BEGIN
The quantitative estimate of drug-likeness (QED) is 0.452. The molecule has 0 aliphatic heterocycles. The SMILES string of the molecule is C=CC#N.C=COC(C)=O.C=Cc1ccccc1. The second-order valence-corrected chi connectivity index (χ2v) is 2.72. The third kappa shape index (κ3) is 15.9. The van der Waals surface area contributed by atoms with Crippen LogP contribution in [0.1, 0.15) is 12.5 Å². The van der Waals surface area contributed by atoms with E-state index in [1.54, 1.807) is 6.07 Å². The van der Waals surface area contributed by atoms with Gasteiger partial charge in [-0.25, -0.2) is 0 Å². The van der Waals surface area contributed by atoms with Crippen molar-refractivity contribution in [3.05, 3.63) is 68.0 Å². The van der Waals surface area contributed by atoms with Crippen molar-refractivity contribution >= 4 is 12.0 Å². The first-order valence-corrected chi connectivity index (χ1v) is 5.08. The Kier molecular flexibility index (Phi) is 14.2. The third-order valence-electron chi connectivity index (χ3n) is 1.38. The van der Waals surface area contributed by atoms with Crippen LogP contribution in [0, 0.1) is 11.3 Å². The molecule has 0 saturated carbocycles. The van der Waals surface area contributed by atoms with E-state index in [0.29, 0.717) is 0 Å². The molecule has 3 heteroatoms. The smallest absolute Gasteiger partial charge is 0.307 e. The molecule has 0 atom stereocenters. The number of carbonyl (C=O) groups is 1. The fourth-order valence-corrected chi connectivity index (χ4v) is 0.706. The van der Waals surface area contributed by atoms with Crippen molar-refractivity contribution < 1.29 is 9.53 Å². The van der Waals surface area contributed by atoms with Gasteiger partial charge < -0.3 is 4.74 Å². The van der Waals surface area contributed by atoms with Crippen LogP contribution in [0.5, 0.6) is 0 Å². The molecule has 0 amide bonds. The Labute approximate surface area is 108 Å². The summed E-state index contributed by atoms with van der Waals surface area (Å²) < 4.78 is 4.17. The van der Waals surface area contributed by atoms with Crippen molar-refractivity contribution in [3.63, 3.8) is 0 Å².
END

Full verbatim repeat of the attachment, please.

The quantitative estimate of drug-likeness (QED) is 0.452. The molecule has 0 aliphatic heterocycles. The SMILES string of the molecule is C=CC#N.C=COC(C)=O.C=Cc1ccccc1. The second-order valence-corrected chi connectivity index (χ2v) is 2.72. The third kappa shape index (κ3) is 15.9. The van der Waals surface area contributed by atoms with Crippen LogP contribution in [0.1, 0.15) is 12.5 Å². The van der Waals surface area contributed by atoms with E-state index in [1.54, 1.807) is 6.07 Å². The van der Waals surface area contributed by atoms with Gasteiger partial charge in [-0.25, -0.2) is 0 Å². The van der Waals surface area contributed by atoms with Crippen molar-refractivity contribution in [3.05, 3.63) is 68.0 Å². The van der Waals surface area contributed by atoms with Crippen molar-refractivity contribution >= 4 is 12.0 Å². The first-order valence-corrected chi connectivity index (χ1v) is 5.08. The Kier molecular flexibility index (Phi) is 14.2. The third-order valence-electron chi connectivity index (χ3n) is 1.38. The van der Waals surface area contributed by atoms with Crippen LogP contribution in [0, 0.1) is 11.3 Å². The molecule has 0 saturated carbocycles. The van der Waals surface area contributed by atoms with E-state index in [0.29, 0.717) is 0 Å². The molecule has 3 heteroatoms. The smallest absolute Gasteiger partial charge is 0.307 e. The molecule has 0 atom stereocenters. The number of carbonyl (C=O) groups is 1. The fourth-order valence-corrected chi connectivity index (χ4v) is 0.706. The van der Waals surface area contributed by atoms with Crippen molar-refractivity contribution < 1.29 is 9.53 Å². The van der Waals surface area contributed by atoms with Gasteiger partial charge < -0.3 is 4.74 Å². The van der Waals surface area contributed by atoms with Crippen LogP contribution in [0.5, 0.6) is 0 Å². The molecule has 0 amide bonds. The Labute approximate surface area is 108 Å². The summed E-state index contributed by atoms with van der Waals surface area (Å²) < 4.78 is 4.17. The van der Waals surface area contributed by atoms with Crippen molar-refractivity contribution in [3.63, 3.8) is 0 Å².